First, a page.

Updated: Apr 28
To loosely quote a famous frog- it's not easy painting green. Using the color green properly can be a challenging part of landscape painting, but spring greens bring it to a whole new level. They are bright, acidic, and it's easy for them to appear unnatural if not handled carefully. Plus, those first-greens are fleeting, so we don't get much time to paint them.
Plein air painting year-round has taught me a lot about what makes each season unique. Some of the joy I get from painting outside is watching for the signals of each season, and seeing how the landscape transitions as each one comes and goes. This direct observation has given me a lot of clues about how to approach this tricky time of year, so here are my top tips for painting spring greens.
Use A Compliment. One of the first signs of spring isn't green, it's actually red (green's complementary color). There are many plants and trees that either turn red in early spring- or have red buds when they're getting ready to leaf. Since some plants get their foliage sooner, and others later, you will usually see quiet a bit red in the spring landscape.
Bring balance with cool colors. Look for the cool colors (like purple) they're there, and they'll balance out the warmth, brightness, and acidity of all those new greens. If you want to learn more about color temperature here's a post all about it.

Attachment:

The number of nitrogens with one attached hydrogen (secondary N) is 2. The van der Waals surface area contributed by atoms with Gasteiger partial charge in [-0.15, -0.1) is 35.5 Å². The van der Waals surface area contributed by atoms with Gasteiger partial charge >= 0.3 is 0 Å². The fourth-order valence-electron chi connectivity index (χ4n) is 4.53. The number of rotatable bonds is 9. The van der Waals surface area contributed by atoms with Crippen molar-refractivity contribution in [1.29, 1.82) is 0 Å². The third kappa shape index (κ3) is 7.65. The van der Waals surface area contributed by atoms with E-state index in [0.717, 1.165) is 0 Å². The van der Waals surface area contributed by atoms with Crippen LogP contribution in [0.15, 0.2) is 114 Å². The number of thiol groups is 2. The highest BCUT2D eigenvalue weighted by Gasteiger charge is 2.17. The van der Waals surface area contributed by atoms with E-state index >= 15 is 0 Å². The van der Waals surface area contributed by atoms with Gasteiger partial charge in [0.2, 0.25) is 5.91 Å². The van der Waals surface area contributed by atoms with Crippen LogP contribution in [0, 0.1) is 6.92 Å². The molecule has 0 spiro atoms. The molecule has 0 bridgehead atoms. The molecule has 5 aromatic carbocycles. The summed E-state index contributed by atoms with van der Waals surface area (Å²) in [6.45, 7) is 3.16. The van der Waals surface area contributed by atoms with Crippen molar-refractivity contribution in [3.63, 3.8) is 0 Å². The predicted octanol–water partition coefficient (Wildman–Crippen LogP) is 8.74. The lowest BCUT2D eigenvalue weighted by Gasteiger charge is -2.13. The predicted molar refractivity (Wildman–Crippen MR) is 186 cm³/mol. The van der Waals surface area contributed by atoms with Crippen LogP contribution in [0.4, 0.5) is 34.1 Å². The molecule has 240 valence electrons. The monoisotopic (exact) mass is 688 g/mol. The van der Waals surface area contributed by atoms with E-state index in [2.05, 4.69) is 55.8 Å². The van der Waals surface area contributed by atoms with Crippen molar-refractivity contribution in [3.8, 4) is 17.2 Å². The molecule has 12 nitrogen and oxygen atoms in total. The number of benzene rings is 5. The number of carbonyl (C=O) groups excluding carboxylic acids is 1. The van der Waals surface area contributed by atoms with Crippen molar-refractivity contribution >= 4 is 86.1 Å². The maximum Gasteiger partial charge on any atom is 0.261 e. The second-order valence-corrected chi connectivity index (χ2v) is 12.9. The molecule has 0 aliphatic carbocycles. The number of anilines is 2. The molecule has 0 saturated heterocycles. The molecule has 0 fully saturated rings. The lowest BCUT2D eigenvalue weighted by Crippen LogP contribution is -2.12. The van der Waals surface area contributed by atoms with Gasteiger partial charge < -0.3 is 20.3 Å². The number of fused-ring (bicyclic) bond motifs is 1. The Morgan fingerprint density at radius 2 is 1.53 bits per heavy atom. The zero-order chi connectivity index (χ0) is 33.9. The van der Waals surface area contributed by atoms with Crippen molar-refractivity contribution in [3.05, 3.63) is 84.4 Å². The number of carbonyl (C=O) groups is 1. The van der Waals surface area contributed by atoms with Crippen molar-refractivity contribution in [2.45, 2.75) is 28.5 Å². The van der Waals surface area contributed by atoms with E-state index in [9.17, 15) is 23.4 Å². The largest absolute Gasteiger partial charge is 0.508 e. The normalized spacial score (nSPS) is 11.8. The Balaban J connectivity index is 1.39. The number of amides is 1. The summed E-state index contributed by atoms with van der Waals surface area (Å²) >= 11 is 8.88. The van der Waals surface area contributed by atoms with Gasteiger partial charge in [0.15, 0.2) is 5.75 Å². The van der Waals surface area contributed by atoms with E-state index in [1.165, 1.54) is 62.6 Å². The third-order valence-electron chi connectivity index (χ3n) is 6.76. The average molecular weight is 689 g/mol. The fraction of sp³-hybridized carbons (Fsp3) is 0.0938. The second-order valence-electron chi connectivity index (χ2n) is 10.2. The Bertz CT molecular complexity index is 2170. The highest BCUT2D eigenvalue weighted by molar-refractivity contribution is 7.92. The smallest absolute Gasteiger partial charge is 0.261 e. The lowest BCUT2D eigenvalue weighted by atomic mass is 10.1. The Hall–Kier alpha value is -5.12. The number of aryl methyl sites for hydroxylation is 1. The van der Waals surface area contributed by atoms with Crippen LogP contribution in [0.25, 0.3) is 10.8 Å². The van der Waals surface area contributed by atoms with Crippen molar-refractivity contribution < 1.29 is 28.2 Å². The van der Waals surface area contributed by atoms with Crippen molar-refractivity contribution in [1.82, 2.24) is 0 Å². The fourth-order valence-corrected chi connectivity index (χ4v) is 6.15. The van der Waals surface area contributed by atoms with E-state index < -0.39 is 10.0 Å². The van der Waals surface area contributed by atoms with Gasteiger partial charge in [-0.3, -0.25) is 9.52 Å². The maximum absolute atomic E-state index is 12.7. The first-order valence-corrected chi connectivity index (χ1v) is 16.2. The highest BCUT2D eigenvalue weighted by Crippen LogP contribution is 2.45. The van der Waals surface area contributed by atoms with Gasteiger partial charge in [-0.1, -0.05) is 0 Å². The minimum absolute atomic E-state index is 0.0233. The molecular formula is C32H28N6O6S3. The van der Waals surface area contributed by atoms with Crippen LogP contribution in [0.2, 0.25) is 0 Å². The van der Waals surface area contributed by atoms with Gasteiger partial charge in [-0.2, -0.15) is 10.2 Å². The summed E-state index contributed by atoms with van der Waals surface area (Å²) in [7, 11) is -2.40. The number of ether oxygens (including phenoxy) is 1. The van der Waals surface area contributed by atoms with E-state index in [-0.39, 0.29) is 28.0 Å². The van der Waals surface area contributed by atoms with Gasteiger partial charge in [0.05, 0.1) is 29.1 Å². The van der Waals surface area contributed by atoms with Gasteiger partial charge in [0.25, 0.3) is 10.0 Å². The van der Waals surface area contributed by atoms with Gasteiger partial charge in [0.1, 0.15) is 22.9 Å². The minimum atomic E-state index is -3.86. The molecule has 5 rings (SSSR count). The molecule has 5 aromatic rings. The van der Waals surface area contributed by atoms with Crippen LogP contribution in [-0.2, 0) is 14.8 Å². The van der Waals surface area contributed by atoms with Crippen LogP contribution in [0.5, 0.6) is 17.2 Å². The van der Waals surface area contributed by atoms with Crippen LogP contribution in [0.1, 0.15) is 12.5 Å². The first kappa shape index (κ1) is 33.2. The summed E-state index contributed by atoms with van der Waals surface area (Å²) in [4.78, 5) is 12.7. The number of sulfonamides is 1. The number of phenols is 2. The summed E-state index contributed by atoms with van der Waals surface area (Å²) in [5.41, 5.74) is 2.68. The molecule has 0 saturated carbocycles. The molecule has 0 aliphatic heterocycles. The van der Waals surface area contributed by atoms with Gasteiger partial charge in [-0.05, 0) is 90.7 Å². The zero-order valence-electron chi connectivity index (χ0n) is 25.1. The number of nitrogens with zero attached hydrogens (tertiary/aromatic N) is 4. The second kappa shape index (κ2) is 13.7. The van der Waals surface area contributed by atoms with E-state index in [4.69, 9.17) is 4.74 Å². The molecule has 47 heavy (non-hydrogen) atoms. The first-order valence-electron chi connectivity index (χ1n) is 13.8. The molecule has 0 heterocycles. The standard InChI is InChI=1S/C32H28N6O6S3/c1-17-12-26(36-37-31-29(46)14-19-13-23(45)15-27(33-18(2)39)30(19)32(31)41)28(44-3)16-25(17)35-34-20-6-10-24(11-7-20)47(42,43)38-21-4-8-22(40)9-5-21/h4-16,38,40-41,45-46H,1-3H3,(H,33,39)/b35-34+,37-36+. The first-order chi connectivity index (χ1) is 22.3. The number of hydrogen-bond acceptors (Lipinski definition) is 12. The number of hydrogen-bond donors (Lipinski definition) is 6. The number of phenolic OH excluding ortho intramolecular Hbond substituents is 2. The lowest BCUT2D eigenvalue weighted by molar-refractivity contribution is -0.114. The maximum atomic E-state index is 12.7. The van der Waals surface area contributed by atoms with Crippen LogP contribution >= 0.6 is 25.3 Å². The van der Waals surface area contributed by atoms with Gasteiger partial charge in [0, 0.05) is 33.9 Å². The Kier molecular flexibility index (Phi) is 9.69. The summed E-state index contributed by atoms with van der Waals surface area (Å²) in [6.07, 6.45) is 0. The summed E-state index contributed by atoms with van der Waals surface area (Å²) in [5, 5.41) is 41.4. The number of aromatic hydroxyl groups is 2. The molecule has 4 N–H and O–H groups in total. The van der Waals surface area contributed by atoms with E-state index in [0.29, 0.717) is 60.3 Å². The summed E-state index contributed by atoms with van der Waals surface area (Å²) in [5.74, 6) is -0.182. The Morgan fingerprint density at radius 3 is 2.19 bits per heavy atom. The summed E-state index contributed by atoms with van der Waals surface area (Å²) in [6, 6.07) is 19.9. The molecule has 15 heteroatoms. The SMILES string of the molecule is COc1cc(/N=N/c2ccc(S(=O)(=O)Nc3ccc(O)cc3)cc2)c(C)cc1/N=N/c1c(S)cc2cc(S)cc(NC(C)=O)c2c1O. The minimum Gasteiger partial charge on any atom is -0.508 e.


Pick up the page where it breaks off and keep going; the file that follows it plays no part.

Use neutrals. Beige, brown, even gray, are the backbone of the spring landscape. These neutrals are easy to overlook when they're next to the intense green of new foliage, so try to ignore the greens at first, and concentrate on building the scene with neutrals.
Go duller than you think. As I said in the beginning, it's easy to overdue spring greens, taking them to an unnatural color-space. My advise is to go duller than you think, you can always build up to something that's brighter, and more acidic. Often you'll find you don't actually need as bright a color as you thought.
Keep your distance. Since warm colors come forward, and cool colors recede, having a range of color temperatures in a painting helps to create a sense of depth and distance. The problem with spring is that most colors are warm, and it's easy to mix up where your colors should go. When that happens paintings can feel flat and "off". In my opinion this is the biggest reason why spring greens can be so challenging. The key is to remember that within the yellow-green family, there will be some colors that are warmer, and some that are cooler. Using the right color for each area (foreground, middleground, background) will create the illusion of distance.
After winter, it's both refreshing and rewarding to paint the landscape as it comes back to life. Spring greens can be intimidating, but they don't have to be avoided. I hope these tips help you feel more confident about giving them a try!